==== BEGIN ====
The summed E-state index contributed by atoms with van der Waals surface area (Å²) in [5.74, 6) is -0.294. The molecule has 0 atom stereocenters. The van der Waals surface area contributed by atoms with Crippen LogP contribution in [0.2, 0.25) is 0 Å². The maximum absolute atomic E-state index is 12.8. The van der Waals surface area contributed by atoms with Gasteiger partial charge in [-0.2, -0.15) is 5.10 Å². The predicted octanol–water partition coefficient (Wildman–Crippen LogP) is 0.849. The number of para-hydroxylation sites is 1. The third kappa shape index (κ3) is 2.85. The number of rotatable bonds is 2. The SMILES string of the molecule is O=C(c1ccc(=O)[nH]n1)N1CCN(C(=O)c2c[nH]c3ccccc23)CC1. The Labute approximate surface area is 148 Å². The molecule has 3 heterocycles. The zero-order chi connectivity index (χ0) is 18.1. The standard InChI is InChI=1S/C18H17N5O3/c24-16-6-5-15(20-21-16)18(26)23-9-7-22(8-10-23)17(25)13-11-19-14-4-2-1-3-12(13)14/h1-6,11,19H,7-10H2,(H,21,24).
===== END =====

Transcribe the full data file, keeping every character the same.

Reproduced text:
The summed E-state index contributed by atoms with van der Waals surface area (Å²) in [5.74, 6) is -0.294. The molecule has 0 atom stereocenters. The van der Waals surface area contributed by atoms with Crippen LogP contribution in [0.2, 0.25) is 0 Å². The maximum absolute atomic E-state index is 12.8. The van der Waals surface area contributed by atoms with Gasteiger partial charge in [-0.2, -0.15) is 5.10 Å². The predicted octanol–water partition coefficient (Wildman–Crippen LogP) is 0.849. The number of para-hydroxylation sites is 1. The third kappa shape index (κ3) is 2.85. The number of rotatable bonds is 2. The SMILES string of the molecule is O=C(c1ccc(=O)[nH]n1)N1CCN(C(=O)c2c[nH]c3ccccc23)CC1. The Labute approximate surface area is 148 Å². The molecule has 3 heterocycles. The zero-order chi connectivity index (χ0) is 18.1. The standard InChI is InChI=1S/C18H17N5O3/c24-16-6-5-15(20-21-16)18(26)23-9-7-22(8-10-23)17(25)13-11-19-14-4-2-1-3-12(13)14/h1-6,11,19H,7-10H2,(H,21,24).